(Worthy News) - The Department of Homeland Security (DHS) on Monday said a controversial new surveillance bill could sweep away "important privacy protections", a move that bodes ill for the measure's return to the floor of the Senate this week, the UK Guardian reported.
The latest in a series of failed attempts to reform cybersecurity, the Cybersecurity Information Sharing Act (Cisa) grants broad latitude to tech companies, data brokers and anyone with a web-based data collection to mine user information and then share it with "appropriate Federal entities", which themselves then have permission to share it throughout the government.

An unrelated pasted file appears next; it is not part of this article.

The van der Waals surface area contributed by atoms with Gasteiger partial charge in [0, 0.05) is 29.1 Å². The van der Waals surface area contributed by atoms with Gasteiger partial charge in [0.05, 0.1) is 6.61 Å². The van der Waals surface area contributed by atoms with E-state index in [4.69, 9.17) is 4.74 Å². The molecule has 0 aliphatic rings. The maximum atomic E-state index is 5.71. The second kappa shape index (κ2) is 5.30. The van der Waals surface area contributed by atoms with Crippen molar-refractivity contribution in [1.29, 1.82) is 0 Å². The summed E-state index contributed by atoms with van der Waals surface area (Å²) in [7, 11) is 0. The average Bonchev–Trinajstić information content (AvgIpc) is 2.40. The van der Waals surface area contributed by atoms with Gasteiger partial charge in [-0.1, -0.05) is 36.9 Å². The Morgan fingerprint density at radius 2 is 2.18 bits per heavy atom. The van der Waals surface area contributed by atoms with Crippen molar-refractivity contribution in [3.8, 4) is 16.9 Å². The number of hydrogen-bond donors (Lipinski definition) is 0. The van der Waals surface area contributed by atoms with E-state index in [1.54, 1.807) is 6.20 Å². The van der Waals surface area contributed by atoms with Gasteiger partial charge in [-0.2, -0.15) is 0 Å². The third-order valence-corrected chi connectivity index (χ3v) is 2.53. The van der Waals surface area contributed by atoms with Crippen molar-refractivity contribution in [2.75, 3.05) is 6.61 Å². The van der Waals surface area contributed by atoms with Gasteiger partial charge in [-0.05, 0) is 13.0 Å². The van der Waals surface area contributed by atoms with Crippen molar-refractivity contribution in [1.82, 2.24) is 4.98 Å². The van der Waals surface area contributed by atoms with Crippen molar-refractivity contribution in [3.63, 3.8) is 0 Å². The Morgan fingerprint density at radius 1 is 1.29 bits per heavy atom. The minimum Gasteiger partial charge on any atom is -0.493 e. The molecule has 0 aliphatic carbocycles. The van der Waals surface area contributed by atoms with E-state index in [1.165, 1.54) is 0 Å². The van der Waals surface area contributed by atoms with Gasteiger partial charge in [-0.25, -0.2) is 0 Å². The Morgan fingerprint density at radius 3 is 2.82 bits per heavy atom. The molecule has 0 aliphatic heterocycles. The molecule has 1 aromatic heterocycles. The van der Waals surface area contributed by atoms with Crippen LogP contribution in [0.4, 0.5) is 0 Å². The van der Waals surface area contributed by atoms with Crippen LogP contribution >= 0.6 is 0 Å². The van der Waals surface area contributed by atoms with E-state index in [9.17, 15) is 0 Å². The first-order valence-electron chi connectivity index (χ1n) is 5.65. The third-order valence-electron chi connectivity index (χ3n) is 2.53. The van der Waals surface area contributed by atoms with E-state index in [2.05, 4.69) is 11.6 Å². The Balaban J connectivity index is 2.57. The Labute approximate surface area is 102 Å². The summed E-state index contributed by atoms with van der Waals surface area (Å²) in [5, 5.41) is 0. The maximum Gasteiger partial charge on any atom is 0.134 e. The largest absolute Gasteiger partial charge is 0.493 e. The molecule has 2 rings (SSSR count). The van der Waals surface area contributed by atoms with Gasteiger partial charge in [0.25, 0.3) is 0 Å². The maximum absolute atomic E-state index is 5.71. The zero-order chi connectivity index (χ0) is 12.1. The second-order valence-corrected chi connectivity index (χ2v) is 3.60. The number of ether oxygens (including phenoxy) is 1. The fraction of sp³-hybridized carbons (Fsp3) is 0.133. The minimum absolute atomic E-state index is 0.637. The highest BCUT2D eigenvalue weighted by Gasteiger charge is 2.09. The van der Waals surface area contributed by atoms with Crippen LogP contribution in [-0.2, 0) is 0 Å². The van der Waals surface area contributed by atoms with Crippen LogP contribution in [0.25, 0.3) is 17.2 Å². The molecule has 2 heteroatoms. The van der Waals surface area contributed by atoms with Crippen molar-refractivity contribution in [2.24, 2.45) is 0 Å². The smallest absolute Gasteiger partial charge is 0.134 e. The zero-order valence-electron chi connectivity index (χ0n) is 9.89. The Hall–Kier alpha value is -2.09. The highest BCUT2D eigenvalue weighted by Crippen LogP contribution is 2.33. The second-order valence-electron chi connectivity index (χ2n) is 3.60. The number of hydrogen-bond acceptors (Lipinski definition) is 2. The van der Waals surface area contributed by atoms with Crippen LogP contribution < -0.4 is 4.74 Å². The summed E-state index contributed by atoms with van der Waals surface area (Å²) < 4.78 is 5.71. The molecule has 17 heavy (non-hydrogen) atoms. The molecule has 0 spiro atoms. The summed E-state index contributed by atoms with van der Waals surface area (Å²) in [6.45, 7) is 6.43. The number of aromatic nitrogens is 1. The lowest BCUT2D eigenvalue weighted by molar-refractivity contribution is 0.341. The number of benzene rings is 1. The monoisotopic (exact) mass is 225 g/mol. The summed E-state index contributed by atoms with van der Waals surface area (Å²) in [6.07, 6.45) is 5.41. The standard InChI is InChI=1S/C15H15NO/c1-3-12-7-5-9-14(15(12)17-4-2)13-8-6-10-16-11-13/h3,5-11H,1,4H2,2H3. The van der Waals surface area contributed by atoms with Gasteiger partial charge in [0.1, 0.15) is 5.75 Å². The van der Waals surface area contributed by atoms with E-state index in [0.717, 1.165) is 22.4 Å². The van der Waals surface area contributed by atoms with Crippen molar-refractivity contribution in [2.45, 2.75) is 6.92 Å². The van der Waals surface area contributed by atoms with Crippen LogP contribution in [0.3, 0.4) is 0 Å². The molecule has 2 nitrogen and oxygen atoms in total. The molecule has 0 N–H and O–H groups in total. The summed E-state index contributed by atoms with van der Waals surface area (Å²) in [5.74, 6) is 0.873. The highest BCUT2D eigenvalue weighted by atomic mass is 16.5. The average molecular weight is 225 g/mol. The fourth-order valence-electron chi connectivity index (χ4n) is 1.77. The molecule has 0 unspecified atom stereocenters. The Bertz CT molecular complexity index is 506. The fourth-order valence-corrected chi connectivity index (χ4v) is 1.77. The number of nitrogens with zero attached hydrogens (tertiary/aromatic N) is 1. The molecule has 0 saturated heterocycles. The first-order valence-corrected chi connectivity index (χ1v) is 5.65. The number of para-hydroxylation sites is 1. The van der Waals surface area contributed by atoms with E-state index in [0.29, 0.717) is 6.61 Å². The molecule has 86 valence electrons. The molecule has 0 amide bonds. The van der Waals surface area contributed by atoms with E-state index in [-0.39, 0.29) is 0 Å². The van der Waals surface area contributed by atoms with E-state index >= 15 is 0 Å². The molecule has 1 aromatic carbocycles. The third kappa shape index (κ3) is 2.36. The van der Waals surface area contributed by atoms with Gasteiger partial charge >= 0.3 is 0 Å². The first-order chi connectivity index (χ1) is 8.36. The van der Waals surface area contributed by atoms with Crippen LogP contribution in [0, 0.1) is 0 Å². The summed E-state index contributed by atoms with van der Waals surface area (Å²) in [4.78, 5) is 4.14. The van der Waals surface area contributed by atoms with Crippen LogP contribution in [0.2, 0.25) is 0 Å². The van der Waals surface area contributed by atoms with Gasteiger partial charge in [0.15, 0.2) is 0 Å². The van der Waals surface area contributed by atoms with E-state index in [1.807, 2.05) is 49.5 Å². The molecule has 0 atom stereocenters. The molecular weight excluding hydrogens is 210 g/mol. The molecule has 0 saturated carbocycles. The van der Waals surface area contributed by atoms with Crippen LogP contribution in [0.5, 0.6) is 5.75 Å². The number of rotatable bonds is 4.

Minnesota senator Al Franken queried the DHS in July; deputy secretary of the department Alejandro Mayorkas responded today that some provisions of the bill "could sweep away important privacy protections" and that the proposed legislation "raises privacy and civil liberties concerns". [ Source ]
Dream of Free and Open Internet Dying, Lawyer says
The annual Black Hat computer security conference in Las Vegas kicked off Wednesday with a keynote address from Jennifer Granick, director of Civil Liberties at the Stanford Center for Internet and Society. Granick said that while the Internet needs to be reasonably safe in order to be functional, it's no longer the revolutionary place it was 20 years ago.
No one is murdering the dream of an open Internet, she said, but it's withering away because no one is prioritizing its protection. On top of that, new Internet users are coming from countries whose citizens aren't protected by a Bill of Rights or a First Amendment. [ Source ]